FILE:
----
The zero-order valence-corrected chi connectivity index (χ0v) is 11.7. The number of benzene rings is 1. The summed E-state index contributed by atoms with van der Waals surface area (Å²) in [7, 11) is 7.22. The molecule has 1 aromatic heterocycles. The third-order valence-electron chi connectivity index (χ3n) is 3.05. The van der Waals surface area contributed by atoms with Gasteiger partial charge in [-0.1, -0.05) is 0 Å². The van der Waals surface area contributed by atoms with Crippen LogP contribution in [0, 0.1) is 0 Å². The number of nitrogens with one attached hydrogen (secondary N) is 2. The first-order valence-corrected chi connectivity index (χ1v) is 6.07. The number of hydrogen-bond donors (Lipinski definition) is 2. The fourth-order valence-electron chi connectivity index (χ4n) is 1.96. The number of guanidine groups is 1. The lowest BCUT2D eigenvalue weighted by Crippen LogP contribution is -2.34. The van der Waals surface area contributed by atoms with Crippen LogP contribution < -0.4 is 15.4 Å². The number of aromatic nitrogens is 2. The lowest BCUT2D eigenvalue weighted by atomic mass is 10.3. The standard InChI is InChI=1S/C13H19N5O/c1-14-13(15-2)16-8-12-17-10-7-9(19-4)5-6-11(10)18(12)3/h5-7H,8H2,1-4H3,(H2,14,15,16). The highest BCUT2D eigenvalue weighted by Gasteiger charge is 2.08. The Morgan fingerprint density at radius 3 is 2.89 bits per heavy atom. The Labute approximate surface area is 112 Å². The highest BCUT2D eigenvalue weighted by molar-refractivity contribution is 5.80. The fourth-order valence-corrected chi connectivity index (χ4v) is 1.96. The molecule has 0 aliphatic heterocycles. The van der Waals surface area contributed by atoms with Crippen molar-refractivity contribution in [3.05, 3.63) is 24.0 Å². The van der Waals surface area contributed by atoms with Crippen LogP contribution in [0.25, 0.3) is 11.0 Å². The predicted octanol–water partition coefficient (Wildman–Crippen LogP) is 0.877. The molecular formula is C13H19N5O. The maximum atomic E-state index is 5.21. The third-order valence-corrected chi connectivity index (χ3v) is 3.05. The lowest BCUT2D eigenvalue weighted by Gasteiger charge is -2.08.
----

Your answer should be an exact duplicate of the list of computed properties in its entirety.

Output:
The zero-order valence-corrected chi connectivity index (χ0v) is 11.7. The number of benzene rings is 1. The summed E-state index contributed by atoms with van der Waals surface area (Å²) in [7, 11) is 7.22. The molecule has 1 aromatic heterocycles. The third-order valence-electron chi connectivity index (χ3n) is 3.05. The van der Waals surface area contributed by atoms with Gasteiger partial charge in [-0.1, -0.05) is 0 Å². The van der Waals surface area contributed by atoms with Crippen LogP contribution in [0, 0.1) is 0 Å². The number of nitrogens with one attached hydrogen (secondary N) is 2. The first-order valence-corrected chi connectivity index (χ1v) is 6.07. The number of hydrogen-bond donors (Lipinski definition) is 2. The fourth-order valence-electron chi connectivity index (χ4n) is 1.96. The number of guanidine groups is 1. The lowest BCUT2D eigenvalue weighted by Crippen LogP contribution is -2.34. The van der Waals surface area contributed by atoms with Crippen LogP contribution < -0.4 is 15.4 Å². The number of aromatic nitrogens is 2. The lowest BCUT2D eigenvalue weighted by atomic mass is 10.3. The standard InChI is InChI=1S/C13H19N5O/c1-14-13(15-2)16-8-12-17-10-7-9(19-4)5-6-11(10)18(12)3/h5-7H,8H2,1-4H3,(H2,14,15,16). The highest BCUT2D eigenvalue weighted by Gasteiger charge is 2.08. The Morgan fingerprint density at radius 3 is 2.89 bits per heavy atom. The Labute approximate surface area is 112 Å². The highest BCUT2D eigenvalue weighted by molar-refractivity contribution is 5.80. The fourth-order valence-corrected chi connectivity index (χ4v) is 1.96. The molecule has 0 aliphatic heterocycles. The van der Waals surface area contributed by atoms with Crippen molar-refractivity contribution in [3.05, 3.63) is 24.0 Å². The van der Waals surface area contributed by atoms with Crippen LogP contribution in [0.25, 0.3) is 11.0 Å². The predicted octanol–water partition coefficient (Wildman–Crippen LogP) is 0.877. The molecular formula is C13H19N5O. The maximum atomic E-state index is 5.21. The third-order valence-corrected chi connectivity index (χ3v) is 3.05. The lowest BCUT2D eigenvalue weighted by Gasteiger charge is -2.08.